Colorectal cancer is the third cause of cancer deaths in the United States for both men and women. Not only is colon cancer a common cancer, a significant proportion of these patients undergo treatment. The treatment is complicated and may involve inpatient and outpatient settings as well as multiple specialists. As a result of the complex care and uncertainty as to who is overseeing their care, patients fall through the cracks and end up in the emergency department (ED) by default.
Researchers from Mayo Clinic using OptumLabs Data Warehouse, a national administrative claims database recently published a study in the Journal of Gastrointestinal Surgery. The team, led by senior author Nabil Wasif, M.D., investigated emergency department use in patients with colorectal cancer. They hoped to identify factors associated with ED visits and subsequent admission. Further, they hoped they could determine a subset of high-risk patients for which targeted interventions might reduce ED visits.
They found that over half of privately insured patients undergoing treatment for colorectal cancer visit the ED within 12 months of diagnosis. Within this group, they were able to identify common factors for a high-risk subset of patients with three or more ED visits who account for over half of all ED visits and a third of all admissions among those with colorectal cancer.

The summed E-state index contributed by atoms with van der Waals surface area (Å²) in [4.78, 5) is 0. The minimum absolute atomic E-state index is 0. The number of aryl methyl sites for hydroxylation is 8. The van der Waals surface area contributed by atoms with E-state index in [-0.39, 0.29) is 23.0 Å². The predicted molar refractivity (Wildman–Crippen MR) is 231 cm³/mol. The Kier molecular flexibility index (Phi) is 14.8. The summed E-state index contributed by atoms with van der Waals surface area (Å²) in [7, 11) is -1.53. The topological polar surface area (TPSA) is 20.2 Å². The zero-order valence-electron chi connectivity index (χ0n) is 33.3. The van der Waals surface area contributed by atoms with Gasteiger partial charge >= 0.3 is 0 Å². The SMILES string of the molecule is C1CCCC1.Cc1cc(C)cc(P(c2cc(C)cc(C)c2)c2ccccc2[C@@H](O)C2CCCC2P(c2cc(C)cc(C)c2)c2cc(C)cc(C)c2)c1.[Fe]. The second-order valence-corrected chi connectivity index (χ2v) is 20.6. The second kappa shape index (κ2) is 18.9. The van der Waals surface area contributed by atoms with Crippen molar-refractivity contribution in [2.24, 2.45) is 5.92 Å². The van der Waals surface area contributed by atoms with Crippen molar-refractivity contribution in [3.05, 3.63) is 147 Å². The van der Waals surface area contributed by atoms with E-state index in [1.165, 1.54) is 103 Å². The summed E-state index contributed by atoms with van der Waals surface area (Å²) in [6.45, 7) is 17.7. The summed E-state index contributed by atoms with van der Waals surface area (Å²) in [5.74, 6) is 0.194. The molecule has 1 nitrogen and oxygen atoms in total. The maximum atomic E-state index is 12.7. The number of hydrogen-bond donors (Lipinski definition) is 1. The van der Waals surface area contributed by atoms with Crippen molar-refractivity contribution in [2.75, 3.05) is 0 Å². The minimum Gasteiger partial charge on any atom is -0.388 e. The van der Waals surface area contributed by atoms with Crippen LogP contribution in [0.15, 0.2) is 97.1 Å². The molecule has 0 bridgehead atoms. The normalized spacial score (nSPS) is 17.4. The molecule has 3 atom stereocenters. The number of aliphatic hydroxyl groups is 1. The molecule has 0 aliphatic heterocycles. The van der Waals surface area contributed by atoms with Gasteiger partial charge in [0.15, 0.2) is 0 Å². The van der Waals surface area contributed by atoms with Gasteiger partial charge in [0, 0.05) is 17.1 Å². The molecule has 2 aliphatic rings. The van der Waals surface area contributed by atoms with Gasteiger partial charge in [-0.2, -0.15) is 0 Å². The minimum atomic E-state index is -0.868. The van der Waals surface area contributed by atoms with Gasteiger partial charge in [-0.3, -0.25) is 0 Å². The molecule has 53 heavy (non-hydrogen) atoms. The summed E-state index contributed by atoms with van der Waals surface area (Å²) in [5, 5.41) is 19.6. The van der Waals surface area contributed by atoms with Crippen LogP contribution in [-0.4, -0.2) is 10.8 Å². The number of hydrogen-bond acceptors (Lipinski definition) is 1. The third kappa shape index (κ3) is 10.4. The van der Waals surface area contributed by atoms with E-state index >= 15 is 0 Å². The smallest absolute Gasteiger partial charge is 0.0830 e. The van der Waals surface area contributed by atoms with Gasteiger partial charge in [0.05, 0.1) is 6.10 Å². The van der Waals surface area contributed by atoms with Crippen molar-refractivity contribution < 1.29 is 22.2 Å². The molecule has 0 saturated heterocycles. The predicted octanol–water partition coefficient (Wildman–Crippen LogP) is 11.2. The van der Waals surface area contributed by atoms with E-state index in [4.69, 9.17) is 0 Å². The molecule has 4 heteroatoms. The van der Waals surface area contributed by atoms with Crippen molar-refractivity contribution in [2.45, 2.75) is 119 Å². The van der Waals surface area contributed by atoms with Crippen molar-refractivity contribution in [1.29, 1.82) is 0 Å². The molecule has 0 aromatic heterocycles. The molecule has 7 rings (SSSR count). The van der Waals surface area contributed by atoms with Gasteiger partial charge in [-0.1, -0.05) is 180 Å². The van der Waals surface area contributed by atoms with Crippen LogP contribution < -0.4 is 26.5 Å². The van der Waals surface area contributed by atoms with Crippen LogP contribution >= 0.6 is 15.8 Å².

Dr. Wasif explains, “These patients could potentially be targeted with alternative management strategies in the outpatient setting.” Identifying and intervening in this high risk group has two main positive outcomes. It decreases cost to the health care system by avoiding preventable ED visits and admissions as well as improving quality of care for the patient.